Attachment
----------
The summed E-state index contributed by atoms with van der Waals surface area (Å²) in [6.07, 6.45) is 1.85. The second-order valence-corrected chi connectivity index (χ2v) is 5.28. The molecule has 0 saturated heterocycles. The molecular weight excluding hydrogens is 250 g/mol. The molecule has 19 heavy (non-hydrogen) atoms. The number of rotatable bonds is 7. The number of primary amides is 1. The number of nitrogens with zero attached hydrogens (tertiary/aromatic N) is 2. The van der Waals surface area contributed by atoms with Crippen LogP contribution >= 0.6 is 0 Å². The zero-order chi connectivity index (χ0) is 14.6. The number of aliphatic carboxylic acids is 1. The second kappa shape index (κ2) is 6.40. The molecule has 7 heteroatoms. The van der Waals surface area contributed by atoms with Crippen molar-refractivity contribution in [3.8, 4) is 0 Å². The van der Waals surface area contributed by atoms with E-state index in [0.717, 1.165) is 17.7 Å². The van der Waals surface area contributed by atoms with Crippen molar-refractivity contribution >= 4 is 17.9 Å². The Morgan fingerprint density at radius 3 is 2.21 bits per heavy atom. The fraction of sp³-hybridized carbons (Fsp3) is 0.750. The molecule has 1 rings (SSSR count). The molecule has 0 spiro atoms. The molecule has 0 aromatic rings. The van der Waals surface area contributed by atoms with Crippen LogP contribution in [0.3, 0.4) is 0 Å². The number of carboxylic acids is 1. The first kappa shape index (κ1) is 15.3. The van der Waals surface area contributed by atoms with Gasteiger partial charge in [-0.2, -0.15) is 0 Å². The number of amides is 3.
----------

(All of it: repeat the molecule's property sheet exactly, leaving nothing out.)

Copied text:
The summed E-state index contributed by atoms with van der Waals surface area (Å²) in [6.07, 6.45) is 1.85. The second-order valence-corrected chi connectivity index (χ2v) is 5.28. The molecule has 0 saturated heterocycles. The molecular weight excluding hydrogens is 250 g/mol. The molecule has 19 heavy (non-hydrogen) atoms. The number of rotatable bonds is 7. The number of primary amides is 1. The number of nitrogens with zero attached hydrogens (tertiary/aromatic N) is 2. The van der Waals surface area contributed by atoms with Crippen LogP contribution >= 0.6 is 0 Å². The zero-order chi connectivity index (χ0) is 14.6. The number of aliphatic carboxylic acids is 1. The second kappa shape index (κ2) is 6.40. The molecule has 7 heteroatoms. The van der Waals surface area contributed by atoms with Crippen molar-refractivity contribution in [3.8, 4) is 0 Å². The van der Waals surface area contributed by atoms with E-state index in [0.717, 1.165) is 17.7 Å². The van der Waals surface area contributed by atoms with Crippen molar-refractivity contribution >= 4 is 17.9 Å². The Morgan fingerprint density at radius 3 is 2.21 bits per heavy atom. The fraction of sp³-hybridized carbons (Fsp3) is 0.750. The molecule has 1 rings (SSSR count). The molecule has 0 spiro atoms. The molecule has 0 aromatic rings. The van der Waals surface area contributed by atoms with Crippen LogP contribution in [0.3, 0.4) is 0 Å². The number of carboxylic acids is 1. The first kappa shape index (κ1) is 15.3. The van der Waals surface area contributed by atoms with Gasteiger partial charge in [-0.2, -0.15) is 0 Å². The number of amides is 3.